Butterflies: Animals or Art?
By LASIS Staff
On October 14, The Telegraph announced that the 23-week art retrospective had led to about 400 butterfly deaths per week, for a total death toll of over 9,000 butterflies, many which were squashed or stepped on when they came into contact with museum visitors.
The American organization People for the Ethical Treatment of Animals (PETA) took issue, calling butterflies “beautiful parts of nature and should be enjoyed in the wild instead of destroyed for something predictable and unimaginative.”
A representative for Britain’s Royal Society for the Prevention of Cruelty to Animals (RSPCA), went further, stating, “There would be national outcry if the exhibition involved any other animal, such as a dog. Just because it is butterflies, that does not mean they do not deserve to be treated with kindness.”
The museum itself has defended Mr. Hirst’s exhibit, stating, “The butterflies used in this work were all… selected from varieties known to thrive in the conditions created. The butterflies lived out the final state of their natural life cycle inside this room.”
The Daily Mail also reported that Mr. Hirst claimed he employed a butterfly expert for his exhibit at “considerable cost,” and that the living conditions created at the museum were “perfect,” resulting “in many butterflies enjoying longer life spans due to the high quality of the environment and food provided.”
We weren’t sure where we stood on this. On the one hand, butterflies are nowhere near as developed a life form as man’s best friend, so the RSPCA’s argument didn’t resonate with us. On the other hand, the survival rate for the butterflies in the exhibit as reported by The Telegraph — a couple of hours to several days — measures poorly against the butterflies’ actual lifespan in the wild—which is several months.
So we wondered. Would butterflies be considered “animals” under animal rights laws? Could someone succeed in a lawsuit under some sort of theory of “animal cruelty”? LASIS took up the case.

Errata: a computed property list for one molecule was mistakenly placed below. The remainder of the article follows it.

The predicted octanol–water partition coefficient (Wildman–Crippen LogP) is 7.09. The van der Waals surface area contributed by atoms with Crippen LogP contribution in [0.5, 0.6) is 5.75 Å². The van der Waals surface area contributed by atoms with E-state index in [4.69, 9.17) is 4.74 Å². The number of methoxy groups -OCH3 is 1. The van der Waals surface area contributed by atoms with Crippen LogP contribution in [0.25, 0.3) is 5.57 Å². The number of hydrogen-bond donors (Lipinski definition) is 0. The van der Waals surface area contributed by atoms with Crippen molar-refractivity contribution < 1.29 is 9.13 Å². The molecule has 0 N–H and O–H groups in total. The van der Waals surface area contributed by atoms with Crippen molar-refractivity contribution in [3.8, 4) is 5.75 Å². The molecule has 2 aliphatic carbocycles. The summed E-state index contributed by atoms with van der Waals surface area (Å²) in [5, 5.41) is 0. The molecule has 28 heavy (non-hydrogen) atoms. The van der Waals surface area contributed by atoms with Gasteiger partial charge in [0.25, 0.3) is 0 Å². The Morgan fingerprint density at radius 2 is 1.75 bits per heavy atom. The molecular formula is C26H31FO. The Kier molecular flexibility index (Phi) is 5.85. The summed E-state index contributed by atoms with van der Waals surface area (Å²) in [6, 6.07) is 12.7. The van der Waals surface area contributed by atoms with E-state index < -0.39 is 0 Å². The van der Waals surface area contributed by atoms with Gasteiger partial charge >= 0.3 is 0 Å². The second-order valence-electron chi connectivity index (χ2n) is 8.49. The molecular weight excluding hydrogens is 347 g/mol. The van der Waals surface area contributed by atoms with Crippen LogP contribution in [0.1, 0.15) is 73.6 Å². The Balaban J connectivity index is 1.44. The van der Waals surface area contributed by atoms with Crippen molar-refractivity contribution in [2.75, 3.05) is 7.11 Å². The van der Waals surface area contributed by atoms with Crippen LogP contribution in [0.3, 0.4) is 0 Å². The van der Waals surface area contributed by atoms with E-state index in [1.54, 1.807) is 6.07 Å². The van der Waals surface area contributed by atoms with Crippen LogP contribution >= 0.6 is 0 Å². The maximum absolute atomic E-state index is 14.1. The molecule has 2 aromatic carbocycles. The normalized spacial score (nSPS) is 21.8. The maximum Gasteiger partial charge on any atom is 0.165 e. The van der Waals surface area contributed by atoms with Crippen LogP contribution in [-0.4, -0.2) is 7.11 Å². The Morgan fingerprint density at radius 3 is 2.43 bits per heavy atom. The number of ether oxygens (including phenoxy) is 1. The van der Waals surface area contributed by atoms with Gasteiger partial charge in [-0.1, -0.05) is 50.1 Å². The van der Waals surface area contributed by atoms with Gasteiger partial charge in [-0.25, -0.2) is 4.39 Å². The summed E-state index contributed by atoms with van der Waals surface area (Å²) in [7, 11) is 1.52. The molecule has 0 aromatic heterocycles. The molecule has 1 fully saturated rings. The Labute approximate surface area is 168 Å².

The U.K.—where the exhibition took place—has a law regulating the “exhibition and training of performing animals,” but it does not apply to “invertebrates,” that is, animals without a backbone. However, wider in scope is its 2006 Animal Welfare Act, which allows “the appropriate national authority” to “extend the definition of ‘animal’ so as to include invertebrates of any description.” That Act protects against offenses “causing an animal unnecessary suffering,” or “mutilating an animal’s body.”
A person is held liable for “unnecessary suffering” if “he is responsible for an animal,” “an act, or failure to act, of another person causes the animal to suffer,” and “he permitted that to happen or failed to take such steps … as were reasonable in all the circumstances to prevent that happening.” (“Mutilation” carries similar requirements, but for purposes of simplicity, we’ll just deal with “unnecessary suffering” here, since that is what the RSPCA’s criticisms mainly focus on.)
Additional considerations for whether suffering was “unnecessary”:
“Whether the suffering could reasonably have been avoided or reduced”;
“Whether the conduct which caused the suffering” complied with any relevant regulations, licenses, or standard practices;
“Whether the conduct which caused the suffering was for a legitimate purpose,” such as “benefiting the animal,” or for protection of “a person, property or another animal”;
“Whether the suffering was proportionate to the purpose of the conduct concerned”; and
“Whether the conduct concerned was in all the circumstances that of a reasonably competent and humane person.”
Even if Mr. Hirst were to argue that his art exhibition was a “legitimate purpose,” (and it’s not certain that argument would be accepted), there are now, because of that exhibition, over 9,000 dead butterflies. To our minds, that sounds excessive, far beyond anything “proportionate to the purpose of the conduct concerned.”
Could Mr. Hirst have taken better precautions to “reasonably avoid” or “reduce” the amount of damage caused by careless visitors? For instance, what if he had treated his work similar to the Butterfly Conservatory at the American Museum for Natural History? This exhibition posts multiple warnings about watching one’s step when entering the exhibit and waiting patiently for the little critters who land on clothing to fly away.
Hard to say.
It’s also hard to know whether or not some of the people bashing Mr. Hirst’s art exhibit are truly concerned about the butterflies or are just tired of the headline grabbing Mr. Hirst, whose talent is debated even as his oeuvre sells for astronomical sums. On the other hand, a 2009 Tate Modern exhibit came under fire with the public — and that one caused the death of only 12 fish.
Seeing as many commentators on the Huffington Post think that “we’re giving [Mr. Hirst’s exhibition] more voice than it needs,” and that there is “more important” news on which to focus than the death of some pretty butterflies, one wonders if a lawsuit would even be brought to begin with. The legal framework may be there, but it may not be significant enough for anyone to litigate. For Mr. Hirst, killing butterflies could just remain a controversial form of art.